The purpose of Amendment 41 is to restrict gifts to public officials by placing limits on what they receive from companies or individuals who do business with the city. It also prohibits former state officials from lobbying employees and officials of the state for a defined period of time after leaving office.
Amendment 41 puts a clearly defined $50 limit per year on gifts for these officials from any single source with a long list of reasonable and well defined exceptions. The proposed city policy, not Amendment 41 is too vague since the proposed city ordinance fails to place the once in a calendar year limit but instead says such gifts are acceptable provided they are unsolicited and "occasional" gifts. What is an occasional gift? Twice a month? Twice a week? The proposed ordinance opens the door to city officials to receive gifts with an annual accumulated value in the hundreds of dollars instead of clearly limiting gifts from a single source to $50 per year as Amendment 41 does.
In addition, the proposed ordinance provides a laundry list of exceptions including travel paid for by private interests doing business with the city and meals and entertainment. In other words, under Amendment 41, the McWhinney's could no longer wine and dine council members and give them tickets to various sporting events. Under the newly proposed City of Loveland alternative they can continue to provide the City Council with lavish meals, free sports and concert tickets and even fly them to Hawaii before voting on a proposed development.
If the Loveland City Council was truly concerned about vagaries in Amendment 41, they could have addressed such items in their proposed ordinance. Instead, the proposed city ordinance simply restates what is already illegal under current law and provides vague language to create additional loopholes to the $50 gift limit. Changing a once in a calendar year limit to the word "occasional" simply opens the door to abuse. Calling "occasional" more precise is simply being dishonest. It is especially unfortunate the Reporter Herald failed to inform their readers of the truth in this matter and instead quoted from a League of Cities talking points and spokesperson instead of reading the two documents and reporting on the true differences between them for Loveland residents to know the facts.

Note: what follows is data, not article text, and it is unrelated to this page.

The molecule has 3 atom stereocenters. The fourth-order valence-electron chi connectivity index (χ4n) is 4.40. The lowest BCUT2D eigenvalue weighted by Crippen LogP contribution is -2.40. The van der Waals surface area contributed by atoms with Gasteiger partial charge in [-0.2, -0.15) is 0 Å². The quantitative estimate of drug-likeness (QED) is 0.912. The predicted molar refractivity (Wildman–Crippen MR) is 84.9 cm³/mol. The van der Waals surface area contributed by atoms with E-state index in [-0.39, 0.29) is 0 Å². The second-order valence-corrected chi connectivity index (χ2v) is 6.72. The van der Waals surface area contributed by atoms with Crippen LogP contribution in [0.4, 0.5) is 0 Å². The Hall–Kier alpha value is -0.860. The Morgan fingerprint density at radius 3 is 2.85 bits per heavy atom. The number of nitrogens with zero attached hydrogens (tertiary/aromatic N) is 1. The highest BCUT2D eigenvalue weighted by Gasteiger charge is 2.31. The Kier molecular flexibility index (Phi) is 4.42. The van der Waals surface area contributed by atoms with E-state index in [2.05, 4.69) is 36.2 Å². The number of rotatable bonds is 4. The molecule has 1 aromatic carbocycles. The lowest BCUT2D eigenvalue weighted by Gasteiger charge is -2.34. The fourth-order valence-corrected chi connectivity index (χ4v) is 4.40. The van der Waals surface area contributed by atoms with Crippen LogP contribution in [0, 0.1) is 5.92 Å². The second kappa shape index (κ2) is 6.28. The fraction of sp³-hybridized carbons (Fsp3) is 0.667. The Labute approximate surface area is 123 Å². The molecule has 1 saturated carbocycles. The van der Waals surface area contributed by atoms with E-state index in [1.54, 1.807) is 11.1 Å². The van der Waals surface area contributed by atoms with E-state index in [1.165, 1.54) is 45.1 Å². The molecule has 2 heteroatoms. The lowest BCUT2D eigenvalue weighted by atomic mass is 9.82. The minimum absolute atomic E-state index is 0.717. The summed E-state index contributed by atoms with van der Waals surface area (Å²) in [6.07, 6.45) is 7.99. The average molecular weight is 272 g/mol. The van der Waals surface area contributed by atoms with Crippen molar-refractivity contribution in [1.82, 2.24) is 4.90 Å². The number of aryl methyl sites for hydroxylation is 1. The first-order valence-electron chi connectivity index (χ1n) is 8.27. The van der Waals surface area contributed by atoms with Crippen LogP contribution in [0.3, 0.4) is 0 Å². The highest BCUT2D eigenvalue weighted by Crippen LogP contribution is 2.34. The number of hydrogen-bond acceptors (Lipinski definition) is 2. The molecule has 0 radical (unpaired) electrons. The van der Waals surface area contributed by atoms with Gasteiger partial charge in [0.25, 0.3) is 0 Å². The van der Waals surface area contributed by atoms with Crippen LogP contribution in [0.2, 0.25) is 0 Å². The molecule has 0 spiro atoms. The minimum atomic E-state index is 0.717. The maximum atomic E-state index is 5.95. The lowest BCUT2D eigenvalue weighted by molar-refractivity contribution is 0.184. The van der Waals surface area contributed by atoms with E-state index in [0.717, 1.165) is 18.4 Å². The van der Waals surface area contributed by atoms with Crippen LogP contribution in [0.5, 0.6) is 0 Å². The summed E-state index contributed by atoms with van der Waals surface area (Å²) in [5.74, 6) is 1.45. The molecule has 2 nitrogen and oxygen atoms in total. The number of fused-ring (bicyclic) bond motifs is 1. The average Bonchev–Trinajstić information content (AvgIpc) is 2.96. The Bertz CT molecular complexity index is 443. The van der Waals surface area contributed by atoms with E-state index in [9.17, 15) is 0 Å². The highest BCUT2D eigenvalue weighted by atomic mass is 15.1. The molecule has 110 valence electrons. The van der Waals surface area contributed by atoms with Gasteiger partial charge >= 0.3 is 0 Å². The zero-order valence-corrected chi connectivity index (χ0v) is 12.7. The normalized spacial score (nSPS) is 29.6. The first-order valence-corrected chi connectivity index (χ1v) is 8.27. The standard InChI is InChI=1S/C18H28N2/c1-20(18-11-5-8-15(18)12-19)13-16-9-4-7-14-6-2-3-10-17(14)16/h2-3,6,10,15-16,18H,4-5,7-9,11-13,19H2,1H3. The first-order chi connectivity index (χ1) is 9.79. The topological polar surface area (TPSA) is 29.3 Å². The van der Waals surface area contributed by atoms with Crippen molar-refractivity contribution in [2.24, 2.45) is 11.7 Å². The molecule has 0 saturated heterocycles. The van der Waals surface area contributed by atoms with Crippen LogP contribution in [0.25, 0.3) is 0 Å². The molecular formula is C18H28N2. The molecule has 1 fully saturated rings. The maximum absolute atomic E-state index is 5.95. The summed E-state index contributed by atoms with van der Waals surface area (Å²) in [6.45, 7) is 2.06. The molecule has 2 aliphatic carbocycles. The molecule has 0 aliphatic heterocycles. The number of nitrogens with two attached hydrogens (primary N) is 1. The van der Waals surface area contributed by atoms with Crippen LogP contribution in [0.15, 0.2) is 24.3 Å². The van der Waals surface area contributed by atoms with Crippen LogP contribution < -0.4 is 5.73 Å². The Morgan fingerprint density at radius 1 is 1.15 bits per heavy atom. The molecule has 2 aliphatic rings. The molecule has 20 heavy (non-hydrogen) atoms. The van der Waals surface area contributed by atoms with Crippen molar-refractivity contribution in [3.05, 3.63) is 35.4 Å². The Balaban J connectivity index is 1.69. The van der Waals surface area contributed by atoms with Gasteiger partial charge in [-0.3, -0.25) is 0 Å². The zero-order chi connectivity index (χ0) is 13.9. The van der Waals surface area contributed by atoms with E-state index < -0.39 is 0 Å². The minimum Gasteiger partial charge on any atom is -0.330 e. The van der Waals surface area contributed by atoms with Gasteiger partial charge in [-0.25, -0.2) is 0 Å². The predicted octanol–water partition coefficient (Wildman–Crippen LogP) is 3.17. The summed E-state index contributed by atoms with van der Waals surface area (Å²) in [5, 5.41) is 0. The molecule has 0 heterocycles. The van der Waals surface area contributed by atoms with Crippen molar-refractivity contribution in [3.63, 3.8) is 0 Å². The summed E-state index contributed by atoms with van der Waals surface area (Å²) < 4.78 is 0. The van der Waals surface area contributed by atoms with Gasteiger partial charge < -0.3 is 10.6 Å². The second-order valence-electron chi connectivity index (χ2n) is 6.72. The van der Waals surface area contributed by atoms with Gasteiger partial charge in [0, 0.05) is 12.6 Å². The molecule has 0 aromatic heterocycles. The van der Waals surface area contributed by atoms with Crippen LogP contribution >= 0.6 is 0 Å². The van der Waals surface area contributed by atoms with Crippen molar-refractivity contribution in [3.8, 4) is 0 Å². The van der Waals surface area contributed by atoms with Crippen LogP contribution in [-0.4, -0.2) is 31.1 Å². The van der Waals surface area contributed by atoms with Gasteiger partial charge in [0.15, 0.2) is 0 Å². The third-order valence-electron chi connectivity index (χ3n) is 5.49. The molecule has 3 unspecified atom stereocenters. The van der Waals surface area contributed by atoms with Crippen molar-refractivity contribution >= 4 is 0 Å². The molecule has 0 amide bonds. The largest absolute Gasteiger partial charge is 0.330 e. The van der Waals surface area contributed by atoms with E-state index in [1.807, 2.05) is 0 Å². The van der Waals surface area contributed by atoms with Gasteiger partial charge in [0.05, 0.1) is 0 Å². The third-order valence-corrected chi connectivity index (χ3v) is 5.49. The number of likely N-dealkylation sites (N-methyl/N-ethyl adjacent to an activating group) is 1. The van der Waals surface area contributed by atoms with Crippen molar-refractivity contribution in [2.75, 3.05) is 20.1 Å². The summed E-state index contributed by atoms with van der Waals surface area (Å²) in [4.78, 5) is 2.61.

It is abundantly clear, the new city ordinance attempts to exempt lots of free gifts (like meals) from the policy. In addition, the proposed language places simply a $1,000 limit for any fine for violations of the ordinance. In Amendment 41, any official who violates the policy may be fined double the value of the illegal gift. For example, a Councilor who receives a $10,000 gift could be find $20,000. Under the newly proposed city policy, a Councilor who is found to accept a $10,000 gift could be liable to pay a maximum fine of $1,000. This provides the recipient with an incentive to continue to violate the policy since being caught would not mean being fined more than the value of the gift.
Contrary to what the City Manager has represented to the City Council, Amendment 41 clearly exempts gifts from personal friends and family for special occasions. It also exempts gifts from an employer in the normal course of business. We encourage you to carefully read Amendment 41 and also the city alternative. The differences are clear, one limits gifts precisely while the other is intentionally vague and not easily enforced.
City Proposed Ordinance Is Clearly An Attempt To Undermine Amendment 41 Gift Limits